'They looked like three men in flying suits flying through the air.' Mrs. Johnson reported. 'They wore dark drab flying suits and as far as I can judge - I'm not very good at judging distance - they were 250 feet high, circling the city. They were going at about the same speed as a freight train and had some kind of apparatus on their sides which looked like guns but I know it couldn't have been guns. I couldn't see any propellers or any motors tied on them but I could hear motors which sounded like airplane motors, only not so loud. When they first came into sight I thought they looked like gulls but as they got closed I could see plainly that they were men. I couldn't make out their arms but I could see their feet dangling down and they kept moving their heads, like they were looking around. I couldn't tell if they had goggles on but their heads look like they had helmets on. I couldn't see their faces.'


Mrs. Johnson and Mr. Pittman soon called to some of their fellow laundry workers, who, unfortunately, arrived on the scene too late to witness the birdmen's performance. Nevertheless, several longview resident did admit to reporters that they had heard sounds of airplane motors at the very time of the Johnson-Pittman sighting. Other witnesses in the area claimed that they had seen three aircraft circling high in the skies that day.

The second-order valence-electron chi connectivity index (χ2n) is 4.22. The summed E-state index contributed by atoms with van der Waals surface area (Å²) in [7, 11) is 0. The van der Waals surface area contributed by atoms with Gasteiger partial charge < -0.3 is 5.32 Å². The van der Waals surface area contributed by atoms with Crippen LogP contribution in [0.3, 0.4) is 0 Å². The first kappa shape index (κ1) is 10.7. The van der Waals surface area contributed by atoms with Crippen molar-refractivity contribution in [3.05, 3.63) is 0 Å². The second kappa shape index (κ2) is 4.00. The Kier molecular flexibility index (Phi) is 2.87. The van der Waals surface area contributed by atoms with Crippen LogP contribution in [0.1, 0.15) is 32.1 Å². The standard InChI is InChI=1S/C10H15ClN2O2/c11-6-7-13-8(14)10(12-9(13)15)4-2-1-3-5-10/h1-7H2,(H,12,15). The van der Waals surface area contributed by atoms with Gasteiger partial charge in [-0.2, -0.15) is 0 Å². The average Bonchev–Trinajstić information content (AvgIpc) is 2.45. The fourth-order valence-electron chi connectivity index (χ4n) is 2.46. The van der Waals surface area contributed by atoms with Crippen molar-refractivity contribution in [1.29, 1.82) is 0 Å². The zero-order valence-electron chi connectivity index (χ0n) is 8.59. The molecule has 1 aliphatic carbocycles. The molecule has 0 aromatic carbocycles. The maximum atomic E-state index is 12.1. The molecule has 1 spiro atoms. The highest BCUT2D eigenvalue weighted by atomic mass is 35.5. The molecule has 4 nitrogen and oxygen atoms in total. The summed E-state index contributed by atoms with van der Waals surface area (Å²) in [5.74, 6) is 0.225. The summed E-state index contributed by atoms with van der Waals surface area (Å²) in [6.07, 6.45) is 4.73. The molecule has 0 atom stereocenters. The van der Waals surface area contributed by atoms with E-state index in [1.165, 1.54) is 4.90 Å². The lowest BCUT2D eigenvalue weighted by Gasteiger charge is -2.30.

Meanwhile, investigator Kenneth Arnold, heard of two more flying men sightings from near Butte, Oregon, seen at dawn on September 16th 1948. It seems another one of these creatures landed in a pecan tree right in the center of Houston, Texas. The incident occurred on July 18th 1953, while Mrs. Hilda Walker was standing outside her home at 2:30 in the morning. She was talking with a teenage girl at the time when they both spotted an odd figure flying towards them. As it came closer, these witnesses were able to see that the figure was actually a man with bat wings growing out of his back. The creature landed in Mrs. Walker's pecan tree, during which time the witnesses were able to get a better look at their otherworldly visitor. Mrs. Walker subsequently described him as 'A man with wings like a bat' dressed 'in grey or black tight fitting clothes.' The figure was about six and a half feet tall and remained perched for about half a minute. A halo or "aura" seemed to radiate about him. The flow faded, reported the witnesses, and the batman gradually appeared to vanished into thin air.